SEATTLE — Tenants facing eviction due to the ongoing COVID-19 pandemic now have one more resource available to them. A new Washington state law provides legal services, free of cost, to low-income tenants facing eviction.
Many housing experts are predicting a wave of evictions in the coming weeks as moratoriums expire in cities and counties across the state.
“We anticipate being really busy," said Edmund Witter, a lawyer with King County’s Housing Justice Project. "Even the number of attorneys we have will probably not be enough to meet the need."
Witter and a team of lawyers will soon be appointed to low-income tenants facing eviction. The new program makes Washington the first state to provide counsel to tenants who haven’t paid rent.
“It’s a very different type of right to counsel," explained Witter. "It’s something that no state has ever experimented with or tried before, and it’s ultimately something that is going to save a lot of houses."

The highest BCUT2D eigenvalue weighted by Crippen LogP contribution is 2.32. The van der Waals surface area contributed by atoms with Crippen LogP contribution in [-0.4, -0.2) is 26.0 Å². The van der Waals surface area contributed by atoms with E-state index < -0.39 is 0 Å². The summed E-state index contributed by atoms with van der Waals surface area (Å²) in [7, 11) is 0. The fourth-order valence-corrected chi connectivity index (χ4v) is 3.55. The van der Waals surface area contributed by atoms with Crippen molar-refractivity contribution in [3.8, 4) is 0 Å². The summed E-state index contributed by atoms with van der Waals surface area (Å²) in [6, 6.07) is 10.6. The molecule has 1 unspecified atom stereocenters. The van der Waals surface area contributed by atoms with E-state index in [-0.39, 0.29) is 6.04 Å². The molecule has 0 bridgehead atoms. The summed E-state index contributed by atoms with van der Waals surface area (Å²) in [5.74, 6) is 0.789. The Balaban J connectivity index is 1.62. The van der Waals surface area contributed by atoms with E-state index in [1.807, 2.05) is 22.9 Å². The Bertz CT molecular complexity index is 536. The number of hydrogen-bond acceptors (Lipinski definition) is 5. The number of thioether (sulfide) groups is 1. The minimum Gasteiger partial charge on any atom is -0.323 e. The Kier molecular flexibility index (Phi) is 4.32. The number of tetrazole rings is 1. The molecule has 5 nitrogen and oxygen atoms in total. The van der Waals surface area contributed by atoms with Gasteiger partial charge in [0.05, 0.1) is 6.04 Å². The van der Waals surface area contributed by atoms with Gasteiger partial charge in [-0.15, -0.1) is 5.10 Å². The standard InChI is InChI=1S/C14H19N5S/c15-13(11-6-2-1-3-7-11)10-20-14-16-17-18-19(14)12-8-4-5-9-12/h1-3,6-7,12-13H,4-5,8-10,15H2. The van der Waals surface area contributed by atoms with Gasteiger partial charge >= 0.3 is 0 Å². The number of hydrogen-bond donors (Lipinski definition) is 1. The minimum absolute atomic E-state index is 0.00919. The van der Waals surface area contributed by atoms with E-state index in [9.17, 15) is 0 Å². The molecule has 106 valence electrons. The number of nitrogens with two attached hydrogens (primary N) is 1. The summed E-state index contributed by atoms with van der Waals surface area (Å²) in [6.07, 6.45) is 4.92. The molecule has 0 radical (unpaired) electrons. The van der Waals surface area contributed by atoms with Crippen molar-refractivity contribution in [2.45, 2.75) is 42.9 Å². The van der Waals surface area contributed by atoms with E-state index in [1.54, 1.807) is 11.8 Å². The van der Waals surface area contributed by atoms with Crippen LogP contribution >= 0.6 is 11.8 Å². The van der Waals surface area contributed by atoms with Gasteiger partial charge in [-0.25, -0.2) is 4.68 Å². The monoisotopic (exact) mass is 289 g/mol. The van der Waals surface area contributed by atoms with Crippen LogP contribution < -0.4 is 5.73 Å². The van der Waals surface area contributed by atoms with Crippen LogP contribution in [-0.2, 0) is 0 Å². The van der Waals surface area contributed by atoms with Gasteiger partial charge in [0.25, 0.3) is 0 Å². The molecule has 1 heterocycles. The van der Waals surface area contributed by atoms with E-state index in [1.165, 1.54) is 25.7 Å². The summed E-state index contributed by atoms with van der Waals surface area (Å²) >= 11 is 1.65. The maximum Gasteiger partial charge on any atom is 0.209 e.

In Pierce County, some 23,000 households are behind a combined $95 million in rent, according to data from the US Census Bureau released in mid-September.
Valeri Almony, a county employee who helps people navigate landlord-tenant disputes, said she has yet to see one eviction due to nonpayment – a sign for her that the system is working. Evictions have resumed in Pierce County for several weeks.
“A lot of the landlords we have dealt with, and we have over 6,000 in our portal, they don’t want to evict people," said Almony. "They want a resolution. They want support. They want funding, and they want communication."
The real test will come as Gov. Jay Inslee’s eviction moratorium is set to expire on Oct. 31.
“Our goal is to not have any lull in services," said Almony. "We want to make sure that we are supporting as many tenants as possible and getting as many landlords as whole as we can."
For a daily roundup of everything you need to know for across western Washington, sign up for our 5 Things to Know email newsletter.